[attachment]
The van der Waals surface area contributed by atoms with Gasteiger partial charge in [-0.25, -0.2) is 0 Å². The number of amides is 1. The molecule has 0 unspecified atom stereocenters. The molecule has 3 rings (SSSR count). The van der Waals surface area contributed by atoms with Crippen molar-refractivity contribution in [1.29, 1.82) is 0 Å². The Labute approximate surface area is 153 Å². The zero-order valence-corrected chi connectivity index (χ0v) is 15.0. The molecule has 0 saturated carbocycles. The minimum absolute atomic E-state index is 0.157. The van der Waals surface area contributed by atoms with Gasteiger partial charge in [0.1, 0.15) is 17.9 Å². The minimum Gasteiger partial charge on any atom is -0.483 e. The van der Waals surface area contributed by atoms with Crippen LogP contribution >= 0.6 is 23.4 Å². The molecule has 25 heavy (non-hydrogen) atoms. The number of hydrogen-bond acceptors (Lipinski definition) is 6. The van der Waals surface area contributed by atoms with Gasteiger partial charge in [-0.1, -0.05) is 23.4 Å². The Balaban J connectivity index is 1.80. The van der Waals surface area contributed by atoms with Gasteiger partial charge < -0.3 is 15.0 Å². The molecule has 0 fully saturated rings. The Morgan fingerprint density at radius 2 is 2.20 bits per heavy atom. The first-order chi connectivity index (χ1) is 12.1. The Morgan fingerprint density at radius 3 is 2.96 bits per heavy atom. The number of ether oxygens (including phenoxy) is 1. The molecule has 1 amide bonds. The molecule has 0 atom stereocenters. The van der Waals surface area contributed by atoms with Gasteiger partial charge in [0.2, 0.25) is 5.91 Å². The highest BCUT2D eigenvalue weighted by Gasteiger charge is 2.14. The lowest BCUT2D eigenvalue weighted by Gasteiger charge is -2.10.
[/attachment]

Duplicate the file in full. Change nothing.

The van der Waals surface area contributed by atoms with Gasteiger partial charge in [-0.25, -0.2) is 0 Å². The number of amides is 1. The molecule has 0 unspecified atom stereocenters. The molecule has 3 rings (SSSR count). The van der Waals surface area contributed by atoms with Crippen molar-refractivity contribution in [1.29, 1.82) is 0 Å². The Labute approximate surface area is 153 Å². The zero-order valence-corrected chi connectivity index (χ0v) is 15.0. The molecule has 0 saturated carbocycles. The minimum absolute atomic E-state index is 0.157. The van der Waals surface area contributed by atoms with Gasteiger partial charge in [0.1, 0.15) is 17.9 Å². The minimum Gasteiger partial charge on any atom is -0.483 e. The van der Waals surface area contributed by atoms with Crippen LogP contribution >= 0.6 is 23.4 Å². The molecule has 25 heavy (non-hydrogen) atoms. The number of hydrogen-bond acceptors (Lipinski definition) is 6. The van der Waals surface area contributed by atoms with Gasteiger partial charge in [-0.1, -0.05) is 23.4 Å². The Balaban J connectivity index is 1.80. The van der Waals surface area contributed by atoms with Gasteiger partial charge < -0.3 is 15.0 Å². The molecule has 0 fully saturated rings. The Morgan fingerprint density at radius 2 is 2.20 bits per heavy atom. The first-order chi connectivity index (χ1) is 12.1. The Morgan fingerprint density at radius 3 is 2.96 bits per heavy atom. The number of ether oxygens (including phenoxy) is 1. The molecule has 1 amide bonds. The molecule has 0 atom stereocenters. The van der Waals surface area contributed by atoms with Gasteiger partial charge in [0.2, 0.25) is 5.91 Å². The highest BCUT2D eigenvalue weighted by Gasteiger charge is 2.14. The lowest BCUT2D eigenvalue weighted by Gasteiger charge is -2.10.